Feature

Yellow fever

Will the growing regulatory intervention in the gold loan business take the sheen off Manappuram?

Photographs by AP

Vazhappully Padmanabhan Nandakumar, the unlikely poster boy of the gold loan business, started off as an officer with Nedungadi Bank and took over the reins of his family’s money-lending business after the untimely demise of his father in 1986. In the years that followed, Nandakumar managed to persuade investors of the gilt-edged opportunities in a business that was till then the preserve of pawnbrokers and largely confined to the South.

Though listed since 1995, Manappuram Finance caught the Street’s attention when private equity player Sequoia invested $14 million in it at ₹142 a share, in 2007. That investors continued to eat out of the company’s hands was evident when it managed to raise ₹1,245 crore through two qualified institutional placements (QIPs), in 2010. Sequoia’s returns did multiply five times over by the time it exited in 2010 at ₹740 a share, but for investors who invested in the QIP later that year at ₹168 a share (pre-split), the story turned out to be far from alluring. The share price has since halved to ₹46.50. What’s going wrong with Manappuram? To know that, we first need to understand what went right for the Kerala-based non-banking finance enterprise. 

How It All Began

Manappuram ventured into the business of gold financing in 1998 but the business gained traction only around 2006, when gold prices shot up by 36% from $445 per troy ounce (one troy ounce = 31.103 gm) in 2005 to nearly $605 per troy ounce in 2006. Since then, gold prices have gone up by 185% to $1,725 levels. Over this period, Manappuram managed to make a mark for itself by catering to a large section of the population — especially in South India, which accounts for 85% of the gold loan market — which was not considered ‘credit-worthy’ but did own gold jewellery.

Falling gold stock indicates

lower demand and high competition

Since Reserve Bank of India (RBI) norms mandate that banks must provide small loans (up to a credit limit of ₹2 lakh) at an interest rate not higher than the benchmark prime lending rate, NBFCs such as Manappuram went for the kill. Banks, on the other hand, preferred to participate in the gold loan rush through the securitisation route, or by extending loans to gold-financing NBFCs. And thanks to buoyant equity markets and bank funding, Manappuram’s loan book ballooned from ₹63 crore in FY06 to ₹9,000 crore by FY11. Over the same period, revenues surged from ₹20 crore to ₹1,181 crore and profits zoomed from ₹4 crore to ₹283 crore.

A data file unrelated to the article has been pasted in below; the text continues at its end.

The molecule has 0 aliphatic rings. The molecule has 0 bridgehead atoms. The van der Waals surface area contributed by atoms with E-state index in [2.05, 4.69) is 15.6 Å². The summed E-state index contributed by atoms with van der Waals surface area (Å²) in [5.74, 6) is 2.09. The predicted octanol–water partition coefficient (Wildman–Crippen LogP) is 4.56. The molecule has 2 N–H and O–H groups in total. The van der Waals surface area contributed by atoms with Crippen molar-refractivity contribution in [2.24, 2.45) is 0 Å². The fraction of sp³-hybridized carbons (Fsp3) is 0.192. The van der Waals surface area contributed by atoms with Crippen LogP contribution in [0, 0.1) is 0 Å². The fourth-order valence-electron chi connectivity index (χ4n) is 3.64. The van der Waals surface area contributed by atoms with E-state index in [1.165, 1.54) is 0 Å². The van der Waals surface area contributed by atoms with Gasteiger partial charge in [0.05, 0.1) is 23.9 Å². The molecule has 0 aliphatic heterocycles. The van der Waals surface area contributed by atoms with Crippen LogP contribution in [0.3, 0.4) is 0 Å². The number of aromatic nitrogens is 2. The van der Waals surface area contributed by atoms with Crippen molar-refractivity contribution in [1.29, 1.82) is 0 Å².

And now Manappuram is looking beyond its core south market, home to 76% of its 2,738 branches, with the objective of monetising a large part of the gold stock in the country, estimated at around 18,000 tonne. Though not well documented, estimates peg gold loan penetration in the country at under 1%. But what has got the market hooked to the gold loan story is the prospect of high yields on advances. Lending rates of 24-30% and loans of a shorter duration (average tenure of only three months) have allowed Manappuram to report higher net interest margins (NIM) of 13-15% on its loan portfolio and return on equity (RoE) of 30% in the past.

A large part of that is also because of how the company sanctions loans. It estimates loan-to-value (LTV) by taking into account only the scrap value, that is, the value of gold excluding making charges, VAT and so forth. The maximum LTV could be around 85% of the scrap value. “Whenever you buy gold, you pay for making charges but since we don’t take into account making charges when we estimate LTV, we have a minimum cushion of 15% and a maximum of 25%,” says the company’s managing director, I Unnikrishnan, adding, “The cushion protects us from any decline in gold prices.”